Now I very much feel like we got something done.
My first year on Council has been busy, with some really important stuff, though we were at times distracted by issues that have less impact on the long-term viability of the City. I wonder, sometimes, if we are just kicking the can down the road, or are we actually getting things done? Intellectually, I know it is the latter, I recognize that we are moving so many things forward (Canada Games Pool, Front Street, OCP, whistle cessation, etc.), and just because we are not cutting ribbons every day, the work we do on them now is as important as the closing date will be.
However, it feels good to get one big box checked off in my personal to do list, and the Tree Protection Bylaw was a big one.
Of course, *I* did not do this. It was the result of a lot of great work by City staff and an excellent consultant team. Council as a whole provided direction and political support, so this is progress for the City of which my part of the team was pretty small. But just like the guy who sets the football for the place kicker, I am happy to be part of the team that did something the City will be proud of in the decades ahead.
A Tree Protection Bylaw is something I have whinged about for several years, and New West is hardly a leader in this front. The Bylaw we have adopted is, in my opinion, well developed and pragmatic, and reflects the best practices of other cities across the region.
Short version (an you should read the Bylaw, not rely on my Coles Notes version here):
•You need a permit to cut a tree down if that tree’s trunk is larger than 20cm in diameter at chest height, or if that tree is otherwise designated as “protected”.
•If the tree is hazardous or its roots are causing damage to buildings or utilities, you can remove it, as long as you can demonstrate it is problematic, get a permit to remove it, and replace it with a less-problematic tree.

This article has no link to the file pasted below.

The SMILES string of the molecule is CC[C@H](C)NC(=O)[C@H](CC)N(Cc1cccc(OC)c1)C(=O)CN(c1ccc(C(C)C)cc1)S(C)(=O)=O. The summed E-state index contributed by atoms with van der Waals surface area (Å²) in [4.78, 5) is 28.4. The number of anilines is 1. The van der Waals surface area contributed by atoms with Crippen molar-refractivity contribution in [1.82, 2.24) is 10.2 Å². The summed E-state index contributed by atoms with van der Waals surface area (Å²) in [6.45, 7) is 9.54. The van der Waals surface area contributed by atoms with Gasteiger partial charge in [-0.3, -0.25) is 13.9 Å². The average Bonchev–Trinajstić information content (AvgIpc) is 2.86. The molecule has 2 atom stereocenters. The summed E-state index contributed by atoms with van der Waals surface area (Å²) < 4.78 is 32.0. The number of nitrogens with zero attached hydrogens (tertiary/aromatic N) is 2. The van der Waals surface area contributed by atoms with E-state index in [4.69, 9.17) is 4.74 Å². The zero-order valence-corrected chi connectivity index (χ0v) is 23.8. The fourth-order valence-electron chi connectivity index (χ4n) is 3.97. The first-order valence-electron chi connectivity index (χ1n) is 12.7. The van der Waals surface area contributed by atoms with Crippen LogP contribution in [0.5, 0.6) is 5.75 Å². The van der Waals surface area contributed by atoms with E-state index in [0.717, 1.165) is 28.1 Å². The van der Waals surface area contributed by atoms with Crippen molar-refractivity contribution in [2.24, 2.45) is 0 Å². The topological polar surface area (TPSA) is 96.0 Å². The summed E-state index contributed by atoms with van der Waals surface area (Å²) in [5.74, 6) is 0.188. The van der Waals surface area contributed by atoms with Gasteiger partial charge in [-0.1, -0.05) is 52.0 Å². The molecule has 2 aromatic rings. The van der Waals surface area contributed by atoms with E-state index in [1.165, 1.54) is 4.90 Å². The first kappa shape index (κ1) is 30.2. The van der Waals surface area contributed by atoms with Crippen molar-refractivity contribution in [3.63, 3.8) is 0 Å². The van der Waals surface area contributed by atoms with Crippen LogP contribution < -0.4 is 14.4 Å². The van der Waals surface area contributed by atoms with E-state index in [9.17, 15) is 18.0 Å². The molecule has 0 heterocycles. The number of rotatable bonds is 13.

•If you cut a tree down without a permit, or damage it to the point where it dies or becomes hazardous, you will get fined, and will be required to replace the tree.
There are devils in the details here (i.e. when does a hedge become a tree?) that are explained in the Bylaw, and you can contact the City to get those details if need be. Lots of information is available here.
The other aspects of the Urban Forest Strategy we adopted on Monday are just as important as the Tree Bylaw. The City is making a commitment to increase the tree canopy over the City from 18% to 27%, which is the North American Standard. To put that in context, the Queen’s Park neighbourhood has about a 33% canopy coverage, where Sapperton and Glenbrook North have about 19% overall. If we imagine every neighbourhood being as leafy as Queens Park, you have an idea how much this will change the livability of our City.
There is no doubt there will be costs to this ambitious strategy, but there are significant opportunities to offset some of those costs, and the long-term cost/benefit of a healthy Urban Forest has been proven to be positive across the country. The aspirational goal of 10,000 more trees in 10 years is going to impact everything from what types of housing we will be able to accommodate in our upcoming Official Community Plan, to how we design and protect our boulevard spaces and parks.
The implementation of this strategy will be over 20 years, which demonstrates that even with the check in the box for a big progress step, there will always be more work to do.
“The best time to plant a tree was 20 years ago. The second best time is today”